Navigate / search

Social Media: Nothing New? Commonplace Books As Predecessor to Pinterest

By Kelsey McKinney

The Ransom Center’s Alice’s Adventures in Wonderland exhibition includes a commonplace book kept by Charles Dodgson (better known as Lewis Carroll) with information about ciphers, anagrams, stenography, and labyrinths. As Kelsey McKinney, a former public affairs intern, writes, these “personal anthologies” functioned as “literary scrapbooks”. While these scrapbooks were “commonplace” in Victorian culture, modern means of communication fulfill the same desire for people to record and share their life experiences.

The exhibition—and Dodgson’s commonplace book—are on view at the Ransom Center through July 6, 2015.

Before the affordability of personal libraries, and before people were able to access the world’s knowledge through the Internet, readers and writers had to find reasonable ways to consolidate and store information that could be useful to them. There were no social media to help them aggregate and share stories, quotes, recipes, or images. That doesn’t mean they didn’t do exactly that. They created personal anthologies called commonplace books. Read more

A Graduation Diploma: “The Eviction Notice Written in Latin”

By Jean Cannon

This week, The University of Texas at Austin prepares its podiums and fireworks for Saturday’s commencement ceremony, the 131st in the school’s history. Countless graduating seniors can be seen in front of Littlefield Fountain, posing for photographs beneath the Tower, wearing gowns and mortarboards and smiles. Some smiles are of elation, others, somewhat apprehensive: as anyone who has graduated from college will probably agree, the event creates conflicting emotions—happiness at having achieved a milestone and uncertainty about what the future may hold. Commencement is a bittersweet time for the staff at the Ransom Center, as we send former undergraduate interns Alyssa O’Connell, Alyse Camus, Alexandra Bass, Elizabeth Barnes, Patrick Naeve, Emily Neie, and Kelsey McKinney out into the world to seek their—no doubt impressive—fortunes. Our interns have been valued colleagues and friends, and we will miss their energy, intelligence, and good company.


The navigation of this crossroads of school’s ending and adulthood’s beginning has resulted in a genre of address practiced each spring in colleges across the country: the commencement speech. In honor of our graduating seniors, we’ve investigated the myriad drafts of commencement speeches held in the manuscript collections at the Ransom Center, searching for advice that might help as the new alumni move forward to jobs, graduate schools, new cities, and unknown adventures.


Throughout the past few decades, writers and thinkers as disparate as Norman Mailer, William Faulkner, Diane Johnson, Lillian Hellman, Nancy Wilson Ross, David Foster Wallace, Elizabeth Hardwick, and Spalding Gray have advised graduates entering post-university life using a wide range of strategies, from the sprawling anecdote to the political call to action to the spiritual meditation. Some, like David Foster Wallace in his acclaimed 2005 speech at Kenyon College, have used humor (the diploma? “An eviction notice written in Latin”) to mesmerize the audience before presenting graduates with the difficult challenge of maintaining a heightened awareness of the choices they make each day, each hour.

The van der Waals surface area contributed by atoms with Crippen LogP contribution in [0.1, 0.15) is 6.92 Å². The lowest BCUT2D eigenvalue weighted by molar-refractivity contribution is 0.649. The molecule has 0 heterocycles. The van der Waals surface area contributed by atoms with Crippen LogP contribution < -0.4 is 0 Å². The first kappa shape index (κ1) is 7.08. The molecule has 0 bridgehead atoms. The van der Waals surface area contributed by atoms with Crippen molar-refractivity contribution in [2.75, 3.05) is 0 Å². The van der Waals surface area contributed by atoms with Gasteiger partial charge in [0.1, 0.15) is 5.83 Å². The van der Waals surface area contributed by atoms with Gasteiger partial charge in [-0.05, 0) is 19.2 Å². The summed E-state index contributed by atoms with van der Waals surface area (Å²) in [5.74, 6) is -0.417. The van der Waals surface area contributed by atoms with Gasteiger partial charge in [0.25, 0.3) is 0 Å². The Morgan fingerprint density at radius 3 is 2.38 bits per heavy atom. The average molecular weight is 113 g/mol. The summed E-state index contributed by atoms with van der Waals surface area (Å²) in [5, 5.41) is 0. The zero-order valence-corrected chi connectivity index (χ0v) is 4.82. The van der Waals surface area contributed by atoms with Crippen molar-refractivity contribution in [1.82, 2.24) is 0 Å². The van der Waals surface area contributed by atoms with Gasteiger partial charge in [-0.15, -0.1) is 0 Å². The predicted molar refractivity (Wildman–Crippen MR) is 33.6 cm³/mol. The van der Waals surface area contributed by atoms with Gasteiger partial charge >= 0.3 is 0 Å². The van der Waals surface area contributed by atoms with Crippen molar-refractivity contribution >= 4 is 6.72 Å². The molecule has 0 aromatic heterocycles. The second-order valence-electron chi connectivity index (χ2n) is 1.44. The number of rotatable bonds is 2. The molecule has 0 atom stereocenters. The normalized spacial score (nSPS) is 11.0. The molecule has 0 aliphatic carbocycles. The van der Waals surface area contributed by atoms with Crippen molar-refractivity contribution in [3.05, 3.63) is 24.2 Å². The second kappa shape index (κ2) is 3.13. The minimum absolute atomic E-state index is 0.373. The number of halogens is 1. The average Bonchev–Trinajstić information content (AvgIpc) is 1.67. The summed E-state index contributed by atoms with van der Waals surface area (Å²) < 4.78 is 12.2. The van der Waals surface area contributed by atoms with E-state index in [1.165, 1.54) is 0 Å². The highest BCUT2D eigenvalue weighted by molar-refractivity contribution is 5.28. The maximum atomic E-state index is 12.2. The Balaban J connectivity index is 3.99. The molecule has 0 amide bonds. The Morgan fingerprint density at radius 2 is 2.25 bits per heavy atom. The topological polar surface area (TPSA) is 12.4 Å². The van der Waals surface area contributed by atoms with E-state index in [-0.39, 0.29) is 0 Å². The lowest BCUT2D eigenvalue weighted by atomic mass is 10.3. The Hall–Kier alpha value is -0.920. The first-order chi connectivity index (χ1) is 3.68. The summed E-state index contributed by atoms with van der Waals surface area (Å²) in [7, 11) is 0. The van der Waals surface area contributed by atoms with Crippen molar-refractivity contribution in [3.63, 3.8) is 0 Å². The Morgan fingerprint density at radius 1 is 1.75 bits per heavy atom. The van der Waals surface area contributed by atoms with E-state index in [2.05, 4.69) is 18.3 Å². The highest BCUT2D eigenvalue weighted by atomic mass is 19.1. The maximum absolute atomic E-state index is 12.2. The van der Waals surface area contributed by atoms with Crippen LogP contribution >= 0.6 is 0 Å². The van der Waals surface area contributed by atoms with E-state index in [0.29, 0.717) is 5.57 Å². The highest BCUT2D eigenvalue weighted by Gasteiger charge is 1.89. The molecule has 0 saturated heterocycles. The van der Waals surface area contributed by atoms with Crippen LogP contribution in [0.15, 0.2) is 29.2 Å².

Playwright Terrence McNally, speaking to a group of graduating artists at Julliard, encouraged a policy of absolute honesty with one’s self: to create beauty and meaning according to one’s own standards, not the standards of the outlying world.


While scribbled notes reveal the difficulties writers faced in settling on the right topic for a graduation speech (“The one thing you do not do at a graduation is talk about depressing matters,” wrote Norman Mailer), many of the manuscript collections reveal writers’ deep misgivings about being qualified with enough wisdom to address a graduating audience at all, or feeling overwhelmed by the importance of the task. Spalding Gray, for example, known for the self-effacing humor that made his autobiographical performances and writings so popular, assured graduating seniors in his hometown of Providence, Rhode Island, that, “My heroes are still the ones that do their best in the face of not knowing.” His speech emphasizes modesty and reverence for a large, mysterious world. Alongside this speech is a one-page document titled “The Graduation Speech I Never Made,” in which Gray questions his ability to recognize the importance of his diploma (he couldn’t remember where it was) or of a commencement ceremony (admitting he skipped his own). Accepting his spurious relationship to official commencement traditions, he encourages students thusly: “Feel free to make up a life. If you don’t like the one you have, make up another. This could be a very creative outlet.”


In a 1976 address to Mount Holyoke graduates, dramatist Lillian Hellman encouraged students to advocate free speech, individual liberties, and public service: “The highest compliment I can pay you, or any group that calls itself educated, is that you believe it is your duty to make reforms in this great country.” Hellman had famously been blacklisted by the House of Un-American Activities in the early 1950s.